Consequently, with more institutions and collectors clamoring for key design furnishings, prices are reaching feverish heights. For example, a Josef Hoffmann (1870-1956) hanging lantern with faceted glass pendants from 1903 -- one of only two known -- bears a €650,000 price tag at Macaux. "We have close to 100 active clients now," says Macaux. A number of them are making annual purchases of design objects valued at €250,000 or more each year, he reports.

Philippe Denys is showing two Poul Henningsen 1952 Spiral lamps. Of white painted metal, the hanging lamps are highly graphic with their continuous swirl of metal. One sold within minutes of the opening. Henningsen is really the 20th century's design master when it comes to lighting, which explains the price of €90,000 each for those lamps.

Also on the Denys stand is Henningsen's dramatic piano, with its top and music stand in panes of transparent celluloid edged in steel in black painted wood. Made in 1931, it is considered the first "modern" piano. The Danish designer even made one for himself, on which he played jazz compositions. By Monday, Denys had sold everything in his booth save for six items, proving how the design market is now roaring.

Sebastian + Barquet gallery from Chelsea in New York boasts a George Nakashima 1989 sideboard. Its front cased in linen with vertical ribs of walnut, the sideboard is topped by a slab of English walnut, the kind of burl wood used for the dashboards of Jaguar cars dating from the ‘60s. The Nakishima’s ragged, unplaned edge is emblematic of the best work of the late Japanese-American designer. Tagged at $150,000, the sideboard is aptly complemented by a Paul Evans sculpture of cast iron, gilded metal and brass, an exceptional, crisp curvilinear form from 1970.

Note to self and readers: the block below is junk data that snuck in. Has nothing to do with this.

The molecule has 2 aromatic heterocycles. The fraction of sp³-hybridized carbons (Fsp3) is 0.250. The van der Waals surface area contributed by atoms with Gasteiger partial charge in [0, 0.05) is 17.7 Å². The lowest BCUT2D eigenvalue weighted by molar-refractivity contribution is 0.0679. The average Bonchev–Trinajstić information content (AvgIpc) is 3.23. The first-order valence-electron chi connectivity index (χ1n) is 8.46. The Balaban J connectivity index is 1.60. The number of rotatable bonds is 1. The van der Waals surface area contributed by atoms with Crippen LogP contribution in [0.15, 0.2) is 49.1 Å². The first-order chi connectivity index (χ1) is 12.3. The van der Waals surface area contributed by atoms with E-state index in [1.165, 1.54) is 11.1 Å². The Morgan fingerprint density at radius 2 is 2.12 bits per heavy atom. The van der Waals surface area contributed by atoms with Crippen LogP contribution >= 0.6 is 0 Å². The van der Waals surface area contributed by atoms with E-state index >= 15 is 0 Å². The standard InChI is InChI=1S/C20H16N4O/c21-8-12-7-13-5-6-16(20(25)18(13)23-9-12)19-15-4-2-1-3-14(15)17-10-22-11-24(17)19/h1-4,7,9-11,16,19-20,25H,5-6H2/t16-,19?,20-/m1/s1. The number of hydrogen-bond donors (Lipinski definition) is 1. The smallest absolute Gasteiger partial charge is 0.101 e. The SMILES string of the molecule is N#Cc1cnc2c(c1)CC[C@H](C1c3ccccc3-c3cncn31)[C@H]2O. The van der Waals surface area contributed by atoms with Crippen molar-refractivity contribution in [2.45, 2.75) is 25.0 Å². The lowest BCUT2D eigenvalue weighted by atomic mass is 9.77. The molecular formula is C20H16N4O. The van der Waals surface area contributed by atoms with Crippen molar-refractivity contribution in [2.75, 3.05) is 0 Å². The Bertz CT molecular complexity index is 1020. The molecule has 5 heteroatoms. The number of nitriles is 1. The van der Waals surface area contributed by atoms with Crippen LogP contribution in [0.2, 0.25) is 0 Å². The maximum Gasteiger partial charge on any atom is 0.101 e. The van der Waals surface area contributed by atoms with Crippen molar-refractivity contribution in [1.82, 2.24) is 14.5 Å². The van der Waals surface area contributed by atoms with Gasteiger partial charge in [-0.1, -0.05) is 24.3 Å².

Purchased within minutes of the opening was a Paavo Tynel (1830-1973) copper and brass "Snowflake" chandelier at Galerie Eric Philippe, who is known on both sides of the pond for Scandinavian design. With upwards of 60 snowflake shapes suspended from thin wires, the lighting fixture demands a large room.

In the five-star antiques category, Pelham of Paris is touting a French Empire bed that had belonged to the influential diplomat Charles Maurice de Talleyrand-Périgord (1754-1838). His extraordinary sense of finesse enabled him to last through the entire regime’s of Louis XVI, Napoleon I, Louis XVIII, Charles X and Louis-Philippe. The bed is from his Loire Valley chateau and still bears its original gilding. Alan Rubin, who heads up Pelham, had the silk draping dripping with fringe recreated. The price is €380,000.

Not everything on view is costly. In the "TEFAF Showcase" section reserved for younger dealers, Pierre Marie Giraud from Brussels, a new participant, is sporting contemporary ceramics and glass. The Venice-based Japanese artist Ritsue Mishima has created a visually riveting vessel, really a continuous blown swirl of glass. It's more hefty than delicate and would sit perfectly on a Paul Dupré-Lafon console, or one by Jean Michel Frank, for that matter. At €12,000, the Ritsue is a relative bargain. So too is a Tony Marsh vase composed of a cluster of glazed stoneware pierced balls for the same price.

Surprisingly, Giraud hasn't witnessed the slightest dip in sales during any moment in the Great Recession. Rather, he says he’s seeing an uptick. He believes many collectors suddenly took notice of the huge risk involved in acquiring contemporary art. "Massive works have seemed out of place since the fall of Lehman Brothers," Giraud notes. "My collectors have been looking for something more intimate." His offerings fit that bill.

And with such a wide price range at TEFAF and so many really important examples on the floor, the fair attracts upwards of 60,000 visitors, while its luxurious goods make so many other shows pale in comparison. But it does make you think: TEFAF confirms the need for a really great design fair in New York.

BROOK S. MASON is U.S. correspondent for the Art Newspaper, and also writes for the Financial Times and other publications.